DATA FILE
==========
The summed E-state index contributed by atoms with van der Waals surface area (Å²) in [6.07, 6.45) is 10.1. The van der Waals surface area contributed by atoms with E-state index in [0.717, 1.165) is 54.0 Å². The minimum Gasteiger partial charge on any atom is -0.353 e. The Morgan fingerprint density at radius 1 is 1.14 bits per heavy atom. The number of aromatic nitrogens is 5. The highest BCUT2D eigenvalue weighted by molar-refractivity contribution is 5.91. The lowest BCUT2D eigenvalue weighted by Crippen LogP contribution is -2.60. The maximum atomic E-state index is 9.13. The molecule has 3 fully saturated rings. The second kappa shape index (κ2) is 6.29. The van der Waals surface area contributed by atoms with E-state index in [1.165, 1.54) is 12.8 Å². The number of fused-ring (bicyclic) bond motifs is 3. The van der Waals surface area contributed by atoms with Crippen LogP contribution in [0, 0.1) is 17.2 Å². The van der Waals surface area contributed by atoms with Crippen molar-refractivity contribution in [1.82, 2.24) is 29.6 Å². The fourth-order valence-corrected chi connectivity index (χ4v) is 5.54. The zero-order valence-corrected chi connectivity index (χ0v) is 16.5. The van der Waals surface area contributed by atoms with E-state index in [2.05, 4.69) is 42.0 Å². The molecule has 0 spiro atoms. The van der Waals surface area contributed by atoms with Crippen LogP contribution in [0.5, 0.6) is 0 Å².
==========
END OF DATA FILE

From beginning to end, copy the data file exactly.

The summed E-state index contributed by atoms with van der Waals surface area (Å²) in [6.07, 6.45) is 10.1. The van der Waals surface area contributed by atoms with E-state index in [0.717, 1.165) is 54.0 Å². The minimum Gasteiger partial charge on any atom is -0.353 e. The Morgan fingerprint density at radius 1 is 1.14 bits per heavy atom. The number of aromatic nitrogens is 5. The highest BCUT2D eigenvalue weighted by molar-refractivity contribution is 5.91. The lowest BCUT2D eigenvalue weighted by Crippen LogP contribution is -2.60. The maximum atomic E-state index is 9.13. The molecule has 3 fully saturated rings. The second kappa shape index (κ2) is 6.29. The van der Waals surface area contributed by atoms with E-state index in [1.165, 1.54) is 12.8 Å². The number of fused-ring (bicyclic) bond motifs is 3. The van der Waals surface area contributed by atoms with Crippen LogP contribution in [0, 0.1) is 17.2 Å². The van der Waals surface area contributed by atoms with Crippen molar-refractivity contribution in [1.82, 2.24) is 29.6 Å². The fourth-order valence-corrected chi connectivity index (χ4v) is 5.54. The zero-order valence-corrected chi connectivity index (χ0v) is 16.5. The van der Waals surface area contributed by atoms with E-state index in [2.05, 4.69) is 42.0 Å². The molecule has 0 spiro atoms. The van der Waals surface area contributed by atoms with Crippen LogP contribution in [0.5, 0.6) is 0 Å².